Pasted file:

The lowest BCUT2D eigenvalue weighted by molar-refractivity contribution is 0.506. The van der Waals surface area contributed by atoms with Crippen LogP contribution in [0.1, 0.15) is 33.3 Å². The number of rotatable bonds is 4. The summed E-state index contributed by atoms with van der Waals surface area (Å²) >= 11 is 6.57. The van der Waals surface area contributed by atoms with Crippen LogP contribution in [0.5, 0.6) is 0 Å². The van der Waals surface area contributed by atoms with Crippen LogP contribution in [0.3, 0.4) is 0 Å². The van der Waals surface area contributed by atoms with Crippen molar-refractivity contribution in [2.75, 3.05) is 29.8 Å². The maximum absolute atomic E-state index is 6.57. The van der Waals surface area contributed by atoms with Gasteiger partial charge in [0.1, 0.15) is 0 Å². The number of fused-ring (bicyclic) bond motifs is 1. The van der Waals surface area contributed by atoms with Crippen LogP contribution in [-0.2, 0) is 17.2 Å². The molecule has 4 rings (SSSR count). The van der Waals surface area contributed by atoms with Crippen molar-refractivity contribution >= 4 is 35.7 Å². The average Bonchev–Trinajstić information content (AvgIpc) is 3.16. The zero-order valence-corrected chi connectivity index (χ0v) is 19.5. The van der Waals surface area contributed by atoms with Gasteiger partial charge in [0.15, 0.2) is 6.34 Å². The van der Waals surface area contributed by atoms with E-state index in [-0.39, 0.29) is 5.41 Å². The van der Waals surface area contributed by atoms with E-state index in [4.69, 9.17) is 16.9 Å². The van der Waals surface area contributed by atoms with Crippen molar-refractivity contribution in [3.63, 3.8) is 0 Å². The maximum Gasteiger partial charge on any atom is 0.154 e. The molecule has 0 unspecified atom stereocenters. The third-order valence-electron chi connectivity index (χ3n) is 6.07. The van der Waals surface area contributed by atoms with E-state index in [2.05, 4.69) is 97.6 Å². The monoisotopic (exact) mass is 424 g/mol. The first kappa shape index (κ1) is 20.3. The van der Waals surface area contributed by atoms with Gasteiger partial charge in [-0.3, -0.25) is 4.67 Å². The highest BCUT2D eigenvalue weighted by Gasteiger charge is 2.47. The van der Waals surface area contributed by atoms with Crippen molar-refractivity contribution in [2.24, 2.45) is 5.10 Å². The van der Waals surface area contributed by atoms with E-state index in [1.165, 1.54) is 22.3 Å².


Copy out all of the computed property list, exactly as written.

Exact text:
The lowest BCUT2D eigenvalue weighted by molar-refractivity contribution is 0.506. The van der Waals surface area contributed by atoms with Crippen LogP contribution in [0.1, 0.15) is 33.3 Å². The number of rotatable bonds is 4. The summed E-state index contributed by atoms with van der Waals surface area (Å²) >= 11 is 6.57. The van der Waals surface area contributed by atoms with Crippen LogP contribution in [0.5, 0.6) is 0 Å². The van der Waals surface area contributed by atoms with Crippen LogP contribution in [0.3, 0.4) is 0 Å². The van der Waals surface area contributed by atoms with Crippen molar-refractivity contribution in [2.75, 3.05) is 29.8 Å². The maximum absolute atomic E-state index is 6.57. The van der Waals surface area contributed by atoms with Gasteiger partial charge in [0.1, 0.15) is 0 Å². The number of fused-ring (bicyclic) bond motifs is 1. The van der Waals surface area contributed by atoms with Crippen LogP contribution in [-0.2, 0) is 17.2 Å². The molecule has 4 rings (SSSR count). The van der Waals surface area contributed by atoms with Crippen molar-refractivity contribution >= 4 is 35.7 Å². The average Bonchev–Trinajstić information content (AvgIpc) is 3.16. The zero-order valence-corrected chi connectivity index (χ0v) is 19.5. The van der Waals surface area contributed by atoms with Gasteiger partial charge in [0.15, 0.2) is 6.34 Å². The van der Waals surface area contributed by atoms with E-state index in [-0.39, 0.29) is 5.41 Å². The van der Waals surface area contributed by atoms with E-state index in [4.69, 9.17) is 16.9 Å². The van der Waals surface area contributed by atoms with Crippen molar-refractivity contribution in [3.63, 3.8) is 0 Å². The maximum Gasteiger partial charge on any atom is 0.154 e. The molecule has 0 unspecified atom stereocenters. The third-order valence-electron chi connectivity index (χ3n) is 6.07. The van der Waals surface area contributed by atoms with E-state index in [2.05, 4.69) is 97.6 Å². The monoisotopic (exact) mass is 424 g/mol. The first kappa shape index (κ1) is 20.3. The van der Waals surface area contributed by atoms with Gasteiger partial charge in [-0.3, -0.25) is 4.67 Å². The highest BCUT2D eigenvalue weighted by Gasteiger charge is 2.47. The van der Waals surface area contributed by atoms with Crippen molar-refractivity contribution in [2.24, 2.45) is 5.10 Å². The van der Waals surface area contributed by atoms with E-state index in [1.165, 1.54) is 22.3 Å².